What is it about?
We are standing at the precipice of the next industrial revolution fuelled by the Internet of things (IOT), artificial intelligence, and 5G technology. Realisation of this future demands wireless smart sensor networks spread across different geographical locations, with sturdy power devices that require minimum-to-no maintenance and can support the vast amounts of energy needed for data processing. These needs have popularised self-charging power systems (SCPSs)—energy storage devices that can double as energy harvesters. Among the many harvesting techniques employed by SCPSs, the ones that stand out due to their functionality are piezoelectric nanogenerators and triboelectric nanogenerators. These nanogenerators harness mechanical energy via Maxwell displacement current—a current that is generated by inducing charge changes in an electric field. The authors of this study dive deep into the world of nanogenerator-based SCPSs to explore all the budding technologies, prospects and challenges. They review in detail the three vital components of an SCPS—the energy-harvesting nanogenerator, the rechargeable energy storage device and the power management circuit—further highlighting how the output, storage and utilization efficiencies of nanogenerator-based SCPSs can be improved to make their application more widespread and multi-functional.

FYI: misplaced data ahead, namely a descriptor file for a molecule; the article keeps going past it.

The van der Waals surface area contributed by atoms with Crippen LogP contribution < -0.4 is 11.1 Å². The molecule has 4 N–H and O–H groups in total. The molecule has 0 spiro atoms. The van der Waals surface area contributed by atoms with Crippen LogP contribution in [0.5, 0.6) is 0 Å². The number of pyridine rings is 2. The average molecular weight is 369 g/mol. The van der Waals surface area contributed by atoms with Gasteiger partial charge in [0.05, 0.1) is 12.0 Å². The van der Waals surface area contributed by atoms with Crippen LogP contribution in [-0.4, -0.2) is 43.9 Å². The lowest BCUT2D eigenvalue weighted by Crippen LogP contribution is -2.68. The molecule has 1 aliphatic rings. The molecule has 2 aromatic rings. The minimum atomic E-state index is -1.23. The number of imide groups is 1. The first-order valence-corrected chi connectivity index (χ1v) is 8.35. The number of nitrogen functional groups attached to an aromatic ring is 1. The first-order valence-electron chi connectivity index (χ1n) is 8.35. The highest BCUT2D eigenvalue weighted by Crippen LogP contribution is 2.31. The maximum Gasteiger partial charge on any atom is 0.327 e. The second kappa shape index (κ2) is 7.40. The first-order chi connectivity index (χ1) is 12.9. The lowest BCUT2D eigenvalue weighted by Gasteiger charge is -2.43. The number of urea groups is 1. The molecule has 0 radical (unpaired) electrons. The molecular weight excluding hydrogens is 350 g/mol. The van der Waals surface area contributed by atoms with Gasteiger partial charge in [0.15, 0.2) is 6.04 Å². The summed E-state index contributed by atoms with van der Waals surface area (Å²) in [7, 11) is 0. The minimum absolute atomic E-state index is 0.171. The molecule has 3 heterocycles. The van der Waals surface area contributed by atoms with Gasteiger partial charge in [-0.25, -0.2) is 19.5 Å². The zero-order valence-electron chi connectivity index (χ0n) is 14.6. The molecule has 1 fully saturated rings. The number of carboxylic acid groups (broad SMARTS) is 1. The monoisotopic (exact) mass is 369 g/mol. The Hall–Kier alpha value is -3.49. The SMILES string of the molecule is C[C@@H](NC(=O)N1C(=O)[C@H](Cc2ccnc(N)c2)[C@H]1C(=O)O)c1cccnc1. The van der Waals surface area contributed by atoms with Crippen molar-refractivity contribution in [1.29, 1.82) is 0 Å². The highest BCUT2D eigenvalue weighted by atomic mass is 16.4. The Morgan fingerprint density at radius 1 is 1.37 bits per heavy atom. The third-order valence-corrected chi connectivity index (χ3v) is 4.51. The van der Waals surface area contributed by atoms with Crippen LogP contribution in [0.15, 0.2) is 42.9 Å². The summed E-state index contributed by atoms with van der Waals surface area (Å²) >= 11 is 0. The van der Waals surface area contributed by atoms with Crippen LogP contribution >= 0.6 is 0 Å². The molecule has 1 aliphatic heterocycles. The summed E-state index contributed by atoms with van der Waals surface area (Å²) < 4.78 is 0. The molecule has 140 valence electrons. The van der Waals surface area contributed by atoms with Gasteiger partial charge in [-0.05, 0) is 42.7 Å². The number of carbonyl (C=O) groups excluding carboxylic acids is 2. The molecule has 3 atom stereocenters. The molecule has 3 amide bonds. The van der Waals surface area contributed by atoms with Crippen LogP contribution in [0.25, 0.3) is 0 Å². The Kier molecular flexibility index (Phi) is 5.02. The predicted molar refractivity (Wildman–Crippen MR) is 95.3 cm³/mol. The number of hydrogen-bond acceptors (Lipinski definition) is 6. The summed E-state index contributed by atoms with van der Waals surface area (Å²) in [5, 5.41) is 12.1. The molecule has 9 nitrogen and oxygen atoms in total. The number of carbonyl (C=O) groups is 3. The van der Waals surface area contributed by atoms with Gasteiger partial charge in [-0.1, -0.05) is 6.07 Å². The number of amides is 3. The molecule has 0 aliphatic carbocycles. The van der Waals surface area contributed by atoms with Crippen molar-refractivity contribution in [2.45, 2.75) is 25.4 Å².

Photo by Nicholas Doherty on Unsplash
Why is it important?
Due to their mechanical-energy based harvesting capability, nanogenerator based SCPSs are both, environmental-friendly, as well as reliable, unlike weather or climate-dependant sources of sustainable energy, like wind and solar power. Moreover, they can potentially eliminate our dependence on traditional power grids for electricity, and could be integrated into existing power management circuits. KEY TAKEAWAY: Self-charging power systems are devices that can both store and harvest energy. They do this by extracting the electricity from particles pushing against each other inside an object, or by capturing static electricity from friction between two objects. This is a really active and exciting area of research.
Read the Original
This page is a summary of: Self-charging power system for distributed energy: beyond the energy storage unit, Chemical Science, January 2021, Royal Society of Chemistry, DOI: 10.1039/d0sc05145d.
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